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The Top 7... Best indie crossovers

Get by with a little help from their friends

Welcome, one and all, to GamesRadar's Indie Week! This is the most wonderful time of the year--a time to appreciate the figurative little guys in the shark-infested, big-budget waters of the video game industry. The developers who make indie games may not bathe in tubs full of money or scarf caviar for dinner every night, but without corporate pressures or fat cat execs to appease, they're free to take all the risks they want. Whether these brave men and women create for profit or expression, they hold the keys to the medium's evolution.

And they're not in it alone. Indie studios have this heartwarming habit of looking out for each other, always encouraging their peers with a we're-in-this-together mentality. The most glorious form of indie teamwork is the crossover: one studio's character appearing in another studio's game, with no fear of infringing on complex copyrights and red tape. These are the seven greatest cross-promotions in the indie world--a list that doubles as a series of recommendations, because each and every one of the following is an indie gem.

7. The Unfinished Swan

Unfinished Swan is all about minimalism, dropping you into a stark, blank-canvas environment and asking you to chuck paint at your surroundings to find your way. So it's fitting that it includes a shout-out to another PS3-exclusive indie that used a minimalist style in communication rather than setting: Journey. As Easter eggs go, it's fairly easy to stumble upon, but that doesn't make finding it any less satisfying. And it's food for thought: Could The Unfinished Swan and Journey be set in the same fantastical universe?

While paintballing your way around a tall tower in Swan, you're liable to notice some broken yellow ladders dangling just out of reach. Luckily, your level-shifting paint powers can whip up some stepping stones in a jiffy, so you can ascend to the dizzying heights of the tower. At the top, a lone telescope invites you to peer inside--and if you zoom all the way in, you'll spot two very familiar scarf-people gazing into a mountain of light. You're pretty much looking at the full payoff in the above screenshot--but sometimes, it's the Journey, not the destination, that counts.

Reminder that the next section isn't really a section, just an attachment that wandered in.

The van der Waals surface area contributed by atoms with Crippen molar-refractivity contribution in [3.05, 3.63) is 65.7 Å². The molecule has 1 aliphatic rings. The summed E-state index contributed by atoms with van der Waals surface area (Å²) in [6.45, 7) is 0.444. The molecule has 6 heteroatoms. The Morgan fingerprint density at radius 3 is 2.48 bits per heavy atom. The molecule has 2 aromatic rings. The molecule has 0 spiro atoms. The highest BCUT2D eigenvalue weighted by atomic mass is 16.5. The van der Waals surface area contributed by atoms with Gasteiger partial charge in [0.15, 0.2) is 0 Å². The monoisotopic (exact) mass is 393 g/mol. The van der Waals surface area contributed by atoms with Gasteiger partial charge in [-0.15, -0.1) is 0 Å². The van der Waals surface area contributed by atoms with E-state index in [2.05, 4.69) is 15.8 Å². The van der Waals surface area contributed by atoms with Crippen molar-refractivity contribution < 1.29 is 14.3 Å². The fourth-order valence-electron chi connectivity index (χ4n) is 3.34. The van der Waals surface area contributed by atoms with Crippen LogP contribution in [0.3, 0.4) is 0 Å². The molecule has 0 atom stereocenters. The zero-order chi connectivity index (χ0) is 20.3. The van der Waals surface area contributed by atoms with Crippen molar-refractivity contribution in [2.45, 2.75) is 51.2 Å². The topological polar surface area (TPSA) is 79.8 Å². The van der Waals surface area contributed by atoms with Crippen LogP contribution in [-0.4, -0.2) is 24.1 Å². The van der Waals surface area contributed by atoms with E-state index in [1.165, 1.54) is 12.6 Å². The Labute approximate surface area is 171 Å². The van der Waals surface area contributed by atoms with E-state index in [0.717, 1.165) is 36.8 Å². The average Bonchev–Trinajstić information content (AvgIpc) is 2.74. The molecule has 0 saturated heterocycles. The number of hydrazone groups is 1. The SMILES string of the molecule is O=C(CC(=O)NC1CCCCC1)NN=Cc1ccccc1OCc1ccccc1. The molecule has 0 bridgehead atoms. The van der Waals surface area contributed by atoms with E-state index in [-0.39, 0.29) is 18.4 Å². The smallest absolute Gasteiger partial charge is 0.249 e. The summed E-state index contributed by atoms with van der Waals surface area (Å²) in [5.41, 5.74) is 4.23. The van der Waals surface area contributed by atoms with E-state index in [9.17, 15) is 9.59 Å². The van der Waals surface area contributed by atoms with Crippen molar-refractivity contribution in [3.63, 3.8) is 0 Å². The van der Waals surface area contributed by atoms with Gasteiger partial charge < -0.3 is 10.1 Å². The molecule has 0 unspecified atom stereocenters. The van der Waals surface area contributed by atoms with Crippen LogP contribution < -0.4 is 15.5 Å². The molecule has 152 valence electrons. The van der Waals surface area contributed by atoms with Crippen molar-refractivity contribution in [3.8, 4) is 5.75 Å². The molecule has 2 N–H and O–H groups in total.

6. Super Crate Box

Vlambeer's knack for creating wildly addicting indie games was established long before Ridiculous Fishing. Super Crate Box has the same kind of elegant simplicity as Pac-Man: keep moving, or you're going to die. Instead of munching power pellets, you need to collect randomly spawning crates one-by-one, each endowing you with a new weapon. Said weapon will be used to mercilessly slaughter an endless horde of animate skulls, and you'll need to adapt to their various properties on the fly. It's a hoot--a frenzied hoot, at that.

As you play, you gain access to even more devastating artillery, alongside a host of unlockable characters. These guys and gals aren't functionally distinct from one another, but their appearances are quite varied, given how they occupy a tiny amount of pixel real estate. They also mark the perfect opportunity to toss in some indie game shoutouts by way of cameos. You'll find the leads from Super Meat Boy, Canabalt, and Spelunky, as well as the far more obscure Star Guard and Psychosomnium. If you recognized them all on sight, you're nothing short of an indie connoisseur.